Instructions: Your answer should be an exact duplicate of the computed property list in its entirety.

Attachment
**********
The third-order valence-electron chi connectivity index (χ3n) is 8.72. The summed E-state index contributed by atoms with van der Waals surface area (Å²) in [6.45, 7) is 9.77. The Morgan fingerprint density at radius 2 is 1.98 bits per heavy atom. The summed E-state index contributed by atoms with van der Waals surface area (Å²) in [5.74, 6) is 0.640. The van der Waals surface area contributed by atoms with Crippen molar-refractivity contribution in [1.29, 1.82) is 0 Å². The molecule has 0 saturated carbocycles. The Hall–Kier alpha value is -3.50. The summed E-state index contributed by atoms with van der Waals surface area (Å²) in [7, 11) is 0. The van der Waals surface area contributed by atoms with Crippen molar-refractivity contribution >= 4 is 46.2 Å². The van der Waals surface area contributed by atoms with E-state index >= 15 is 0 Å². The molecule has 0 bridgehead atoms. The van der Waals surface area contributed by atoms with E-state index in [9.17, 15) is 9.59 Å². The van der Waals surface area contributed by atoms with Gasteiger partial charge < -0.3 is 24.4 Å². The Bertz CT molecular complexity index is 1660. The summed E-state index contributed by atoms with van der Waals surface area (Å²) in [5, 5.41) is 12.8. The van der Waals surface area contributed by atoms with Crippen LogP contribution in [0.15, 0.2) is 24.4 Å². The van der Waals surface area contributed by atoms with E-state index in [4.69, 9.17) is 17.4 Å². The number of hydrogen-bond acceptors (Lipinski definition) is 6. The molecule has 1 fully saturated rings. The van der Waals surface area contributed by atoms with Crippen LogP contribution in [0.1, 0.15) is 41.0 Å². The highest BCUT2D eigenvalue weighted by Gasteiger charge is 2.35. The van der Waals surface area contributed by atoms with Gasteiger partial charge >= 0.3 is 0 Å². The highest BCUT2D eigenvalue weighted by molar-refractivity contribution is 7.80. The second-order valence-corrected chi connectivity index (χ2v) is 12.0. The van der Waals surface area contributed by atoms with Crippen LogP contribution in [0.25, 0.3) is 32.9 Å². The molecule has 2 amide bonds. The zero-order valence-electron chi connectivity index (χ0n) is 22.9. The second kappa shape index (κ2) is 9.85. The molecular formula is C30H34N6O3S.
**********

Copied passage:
The third-order valence-electron chi connectivity index (χ3n) is 8.72. The summed E-state index contributed by atoms with van der Waals surface area (Å²) in [6.45, 7) is 9.77. The Morgan fingerprint density at radius 2 is 1.98 bits per heavy atom. The summed E-state index contributed by atoms with van der Waals surface area (Å²) in [5.74, 6) is 0.640. The van der Waals surface area contributed by atoms with Crippen molar-refractivity contribution in [1.29, 1.82) is 0 Å². The molecule has 0 saturated carbocycles. The Hall–Kier alpha value is -3.50. The summed E-state index contributed by atoms with van der Waals surface area (Å²) in [7, 11) is 0. The van der Waals surface area contributed by atoms with Crippen molar-refractivity contribution >= 4 is 46.2 Å². The van der Waals surface area contributed by atoms with E-state index >= 15 is 0 Å². The molecule has 0 bridgehead atoms. The van der Waals surface area contributed by atoms with E-state index in [9.17, 15) is 9.59 Å². The van der Waals surface area contributed by atoms with Gasteiger partial charge < -0.3 is 24.4 Å². The Bertz CT molecular complexity index is 1660. The summed E-state index contributed by atoms with van der Waals surface area (Å²) in [5, 5.41) is 12.8. The van der Waals surface area contributed by atoms with Crippen LogP contribution in [0.15, 0.2) is 24.4 Å². The van der Waals surface area contributed by atoms with E-state index in [4.69, 9.17) is 17.4 Å². The number of hydrogen-bond acceptors (Lipinski definition) is 6. The molecule has 1 fully saturated rings. The van der Waals surface area contributed by atoms with Crippen LogP contribution in [0.1, 0.15) is 41.0 Å². The highest BCUT2D eigenvalue weighted by Gasteiger charge is 2.35. The van der Waals surface area contributed by atoms with Gasteiger partial charge >= 0.3 is 0 Å². The highest BCUT2D eigenvalue weighted by molar-refractivity contribution is 7.80. The second-order valence-corrected chi connectivity index (χ2v) is 12.0. The van der Waals surface area contributed by atoms with Crippen LogP contribution in [0.25, 0.3) is 32.9 Å². The molecule has 2 amide bonds. The zero-order valence-electron chi connectivity index (χ0n) is 22.9. The second kappa shape index (κ2) is 9.85. The molecular formula is C30H34N6O3S.